Speaker: Mark Worden (Standard British accent)
Kamala Nair is the daughter of Indian parents, but she grew up in the United States, and these two cultures provide the background to her novel The Girl in the Garden, which was published in Italian by Editrice Nord as Una casa di petali rossi. Prior to working on the novel she went on a creative writing course at Trinity College, Dublin. We asked her whether such courses were useful for aspiring writers:
Kamala Nair (Standard American accent)
It absolutely helped me and I think the main reason is because it gave me the freedom and the space and the time to write. And I think any… for any writer having time to write is a true gift ‘cause it’s rare to be able to find that – and so, to have an entire year to just devote to nothing else but my writing was… was really invaluable and I don’t know if I would have even thought to write a novel or had the… had the time and the mental energy to undertake that project, had it not been for that course. I also think that it was really helpful because it’s very workshop-structured and I think to be a writer you really need to have a thick skin and you have to be able to accept criticism, and that experience really taught me how to have a thick skin because people aren’t going to sugarcoat anything, they’re just going to tell you exactly how they feel and you have to be able to take what they say and absorb it and take what’s valuable from what they say and use it, and then also be able to say, “OK, that was not valuable, I don’t have to use that” and you have to be able to decipher what to use and what not to use and I think that experience was extremely instructive for me. I don’t think it’s necessary for everybody… it’s not like every writer has to do it, but I think that, if you can do it, I highly recommend it.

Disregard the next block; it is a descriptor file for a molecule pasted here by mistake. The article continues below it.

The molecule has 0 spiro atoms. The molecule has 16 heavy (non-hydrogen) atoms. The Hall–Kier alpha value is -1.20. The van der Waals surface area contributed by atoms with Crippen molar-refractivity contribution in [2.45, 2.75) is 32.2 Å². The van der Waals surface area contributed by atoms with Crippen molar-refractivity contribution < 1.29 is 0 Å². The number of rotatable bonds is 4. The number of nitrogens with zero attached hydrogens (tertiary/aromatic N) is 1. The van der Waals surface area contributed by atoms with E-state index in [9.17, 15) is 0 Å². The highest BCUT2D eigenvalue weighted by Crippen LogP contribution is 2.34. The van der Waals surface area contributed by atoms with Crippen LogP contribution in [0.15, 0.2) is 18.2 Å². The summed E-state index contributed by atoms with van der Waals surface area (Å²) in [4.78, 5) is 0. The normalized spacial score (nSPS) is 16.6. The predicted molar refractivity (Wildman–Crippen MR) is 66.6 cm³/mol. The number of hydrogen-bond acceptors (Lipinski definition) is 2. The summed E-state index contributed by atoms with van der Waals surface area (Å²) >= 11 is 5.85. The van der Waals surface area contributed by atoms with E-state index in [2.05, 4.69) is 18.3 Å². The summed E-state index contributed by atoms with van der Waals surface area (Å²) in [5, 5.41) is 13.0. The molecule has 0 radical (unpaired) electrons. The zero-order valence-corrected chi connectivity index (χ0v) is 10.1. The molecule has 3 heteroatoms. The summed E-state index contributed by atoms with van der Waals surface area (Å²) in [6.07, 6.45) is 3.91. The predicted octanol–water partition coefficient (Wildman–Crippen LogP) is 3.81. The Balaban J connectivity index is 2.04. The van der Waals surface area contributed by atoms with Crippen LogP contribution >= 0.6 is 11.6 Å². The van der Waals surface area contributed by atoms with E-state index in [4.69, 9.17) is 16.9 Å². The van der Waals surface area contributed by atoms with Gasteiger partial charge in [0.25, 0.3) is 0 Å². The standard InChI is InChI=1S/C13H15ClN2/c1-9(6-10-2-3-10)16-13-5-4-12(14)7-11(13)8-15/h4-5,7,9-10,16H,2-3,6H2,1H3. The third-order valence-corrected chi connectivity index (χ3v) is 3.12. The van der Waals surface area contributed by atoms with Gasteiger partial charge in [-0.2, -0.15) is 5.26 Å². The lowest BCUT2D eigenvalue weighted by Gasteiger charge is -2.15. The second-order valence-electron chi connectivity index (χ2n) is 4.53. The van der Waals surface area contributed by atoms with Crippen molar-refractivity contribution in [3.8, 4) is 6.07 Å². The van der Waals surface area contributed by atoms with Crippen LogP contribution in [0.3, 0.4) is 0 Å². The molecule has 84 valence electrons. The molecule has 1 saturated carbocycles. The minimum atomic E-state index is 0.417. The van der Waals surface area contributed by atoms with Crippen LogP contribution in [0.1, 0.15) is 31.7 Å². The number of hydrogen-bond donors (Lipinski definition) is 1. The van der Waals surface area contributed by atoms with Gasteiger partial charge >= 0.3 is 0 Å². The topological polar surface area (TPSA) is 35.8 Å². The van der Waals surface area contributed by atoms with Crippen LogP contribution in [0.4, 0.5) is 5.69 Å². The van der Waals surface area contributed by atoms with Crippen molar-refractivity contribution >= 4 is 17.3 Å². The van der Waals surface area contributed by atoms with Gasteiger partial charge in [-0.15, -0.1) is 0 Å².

It has been said that Ireland and India are two countries that have a lot in common. We asked her for her thoughts on this:
I think Irish history and Indian history are actually quite parallel and similar in many ways. And so I think that’s one… another part of me was drawn to Ireland, but just in terms of the people themselves I... I felt like everybody I encountered in Ireland was extremely welcoming and they were really interested to know that I was of Indian descent and they seemed to feel a sort of kinship for that reason, so it’s interesting.
We asked her for some examples:
Both countries were, you know, colonised by Britain and struggled for their independence and, you know, were very much underdogs in that sense and had a very difficult fight to gain their independence, so I think just for those reasons there are strong parallels in the history.
(Kamala Nair was talking to Mark Worden)